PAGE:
2016 has been a year full of paradoxes for the insurance industry and system vendors alike. Insurers continue to find themselves in a highly competitive market, while emerging opportunities such as cyber, drones, and driverless cars offer promising opportunities for growth. Interest in policy administration systems remains high, yet the market for core system replacements is shrinking1, and a consolidation of vendors through mergers and acquisitions has picked up pace.
As Steve Jobs famously said, "you can't connect the dots looking forward; you can only connect them looking backward."2 While that may be true, recent market activity can provide some clues about the market’s trajectory, and the future of core systems. So, as 2017 emerges, we look back at the year just ending, and ahead at what’s in store for the industry in the new year and beyond.
In 2016, the commoditization of capital and technology reached critical mass in the insurance industry, lowering barriers to entry and creating fierce competition. New startups began shaking up an insurance industry that Andrew Rear, head of Munich Re’s Digital Partners, calls “one of the last bastions of the 19th century,”3 and incumbents were scrambling to adapt. We call this situation the Darwinian Economy, and it appears it will be with us for a while.
The total global money supply is estimated at somewhere between $80 trillion and $240 trillion, with pension funds alone representing approximately $36 trillion. This abundance of capital is making its way into the insurance industry in the form of alternative capacity – money provided outside of traditional reinsurers from sources such as pensions, sovereign wealth funds, and hedge funds. It is now over 20% of the global property catastrophe reinsurance limit and is expected to double by 20184.
What’s been the impact of this new capital? For one, it has lowered reinsurance rates, leading to increased capacity among insurers and generally soft rates. It’s also been funding many of the insurance startups that have been the primary drivers of industry disruption. Funding for these upstarts reached a record $2.7 billion last year, and the number of investments in these companies is expected to exceed 75 this year, up from just one in 2012.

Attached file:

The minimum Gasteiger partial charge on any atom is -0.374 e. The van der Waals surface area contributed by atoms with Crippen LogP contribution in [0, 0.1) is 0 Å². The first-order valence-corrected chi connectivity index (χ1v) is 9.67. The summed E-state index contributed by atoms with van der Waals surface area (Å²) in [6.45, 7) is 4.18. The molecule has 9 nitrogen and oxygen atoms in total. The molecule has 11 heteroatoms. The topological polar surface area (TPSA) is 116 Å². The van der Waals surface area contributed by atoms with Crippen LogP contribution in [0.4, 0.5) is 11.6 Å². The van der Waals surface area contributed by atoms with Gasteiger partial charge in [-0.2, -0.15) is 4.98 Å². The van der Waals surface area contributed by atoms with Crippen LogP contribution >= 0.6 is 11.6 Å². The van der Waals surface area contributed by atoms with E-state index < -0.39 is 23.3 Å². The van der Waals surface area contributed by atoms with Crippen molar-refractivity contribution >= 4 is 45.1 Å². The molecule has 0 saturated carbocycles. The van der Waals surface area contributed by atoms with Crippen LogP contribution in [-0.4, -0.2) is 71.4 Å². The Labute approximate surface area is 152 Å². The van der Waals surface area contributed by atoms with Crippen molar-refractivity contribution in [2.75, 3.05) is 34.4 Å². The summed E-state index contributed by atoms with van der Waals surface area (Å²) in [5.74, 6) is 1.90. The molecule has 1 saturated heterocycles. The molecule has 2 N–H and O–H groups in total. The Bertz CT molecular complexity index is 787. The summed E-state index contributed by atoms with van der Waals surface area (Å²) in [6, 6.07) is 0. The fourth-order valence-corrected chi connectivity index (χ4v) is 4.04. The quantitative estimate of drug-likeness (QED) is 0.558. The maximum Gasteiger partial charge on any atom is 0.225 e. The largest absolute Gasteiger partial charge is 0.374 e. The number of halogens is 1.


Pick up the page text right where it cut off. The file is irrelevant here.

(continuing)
As if ready capital wasn’t enough to fuel industry disruption, technology too has become a commodity, dramatically reducing the cost and expertise required to launch a new software-enabled venture. As tech guru and founder of Netscape, Marc Andreesen, stated in 2011, “all of the technology required to transform industries through software finally works and can be widely delivered at global scale."5 Five years later, the evolution of cloud computing has made this vision a reality.
With access to data centers run by companies such as Microsoft, the cloud has become the great equalizer. Instead of spending millions to create a data center, companies can now build applications that run on world-class remote data centers at a fraction of the cost. Moreover, the cloud’s economical storage and processing power, and state-of-the-art security, have enabled the growth of data-driven businesses that can sense and adjust to opportunities and threats in near-real time.
Insuretech start-ups aren’t the only ones capitalizing on the cloud’s advantages. Industry incumbents are jumping on the bandwagon, too. Novarica reports that over 50 percent of insurance carriers surveyed have either implemented a SaaS-based core system solution or were considering it for 2016.6
The twin forces of commoditized capital and technology have created a dissonance between many of the policy admin solutions on the market and the needs of the marketplace. Faced with increasing competition in the industry, insurers need to be more adaptable and responsive, yet most of the policy administration projects underway in 2016 were stalled, creating a chilling effect on business.
The typical core system implementation takes as long as five years, requires a large number of resources, and carries an exorbitant price tag. This has created a lock-in scenario and many insurers mired in these projects have found themselves robbed of the flexibility to adapt to market shifts. Further compounding the problem, a majority of these implementations are failing to hit their original completion date or scope, and are drastically over budget.